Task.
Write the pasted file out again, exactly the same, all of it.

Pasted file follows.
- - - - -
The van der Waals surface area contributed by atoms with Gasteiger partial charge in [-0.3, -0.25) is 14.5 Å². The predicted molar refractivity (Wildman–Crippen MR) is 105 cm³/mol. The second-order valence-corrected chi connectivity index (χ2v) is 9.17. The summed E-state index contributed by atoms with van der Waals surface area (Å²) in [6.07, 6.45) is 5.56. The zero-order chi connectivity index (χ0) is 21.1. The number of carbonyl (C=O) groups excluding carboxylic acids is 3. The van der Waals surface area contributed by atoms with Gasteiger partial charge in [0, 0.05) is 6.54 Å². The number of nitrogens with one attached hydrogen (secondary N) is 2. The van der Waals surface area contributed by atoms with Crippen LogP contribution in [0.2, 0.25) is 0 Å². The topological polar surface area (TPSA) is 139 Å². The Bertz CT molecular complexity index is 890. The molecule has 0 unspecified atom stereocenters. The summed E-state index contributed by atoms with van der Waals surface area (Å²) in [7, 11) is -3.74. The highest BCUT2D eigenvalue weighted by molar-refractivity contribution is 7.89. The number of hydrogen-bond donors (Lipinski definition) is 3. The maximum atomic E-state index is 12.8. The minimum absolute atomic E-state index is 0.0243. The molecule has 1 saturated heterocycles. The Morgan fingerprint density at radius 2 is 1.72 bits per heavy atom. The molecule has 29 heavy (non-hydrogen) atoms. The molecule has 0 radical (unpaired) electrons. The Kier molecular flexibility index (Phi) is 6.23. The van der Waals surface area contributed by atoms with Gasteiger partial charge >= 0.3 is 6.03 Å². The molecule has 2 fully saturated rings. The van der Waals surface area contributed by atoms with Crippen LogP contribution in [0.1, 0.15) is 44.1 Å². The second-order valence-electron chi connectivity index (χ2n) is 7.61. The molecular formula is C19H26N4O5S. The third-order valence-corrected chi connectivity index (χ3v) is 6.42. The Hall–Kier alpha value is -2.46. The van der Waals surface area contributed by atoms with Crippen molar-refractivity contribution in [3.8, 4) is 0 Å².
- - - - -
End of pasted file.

The van der Waals surface area contributed by atoms with Gasteiger partial charge in [-0.3, -0.25) is 14.5 Å². The predicted molar refractivity (Wildman–Crippen MR) is 105 cm³/mol. The second-order valence-corrected chi connectivity index (χ2v) is 9.17. The summed E-state index contributed by atoms with van der Waals surface area (Å²) in [6.07, 6.45) is 5.56. The zero-order chi connectivity index (χ0) is 21.1. The number of carbonyl (C=O) groups excluding carboxylic acids is 3. The van der Waals surface area contributed by atoms with Gasteiger partial charge in [0, 0.05) is 6.54 Å². The number of nitrogens with one attached hydrogen (secondary N) is 2. The van der Waals surface area contributed by atoms with Crippen LogP contribution in [0.2, 0.25) is 0 Å². The topological polar surface area (TPSA) is 139 Å². The Bertz CT molecular complexity index is 890. The molecule has 0 unspecified atom stereocenters. The summed E-state index contributed by atoms with van der Waals surface area (Å²) in [7, 11) is -3.74. The highest BCUT2D eigenvalue weighted by molar-refractivity contribution is 7.89. The number of hydrogen-bond donors (Lipinski definition) is 3. The maximum atomic E-state index is 12.8. The minimum absolute atomic E-state index is 0.0243. The molecule has 1 saturated heterocycles. The Morgan fingerprint density at radius 2 is 1.72 bits per heavy atom. The molecule has 29 heavy (non-hydrogen) atoms. The molecule has 0 radical (unpaired) electrons. The Kier molecular flexibility index (Phi) is 6.23. The van der Waals surface area contributed by atoms with Gasteiger partial charge >= 0.3 is 6.03 Å². The molecule has 2 fully saturated rings. The van der Waals surface area contributed by atoms with Crippen LogP contribution in [0.1, 0.15) is 44.1 Å². The second-order valence-electron chi connectivity index (χ2n) is 7.61. The molecular formula is C19H26N4O5S. The third-order valence-corrected chi connectivity index (χ3v) is 6.42. The Hall–Kier alpha value is -2.46. The van der Waals surface area contributed by atoms with Crippen molar-refractivity contribution in [3.8, 4) is 0 Å².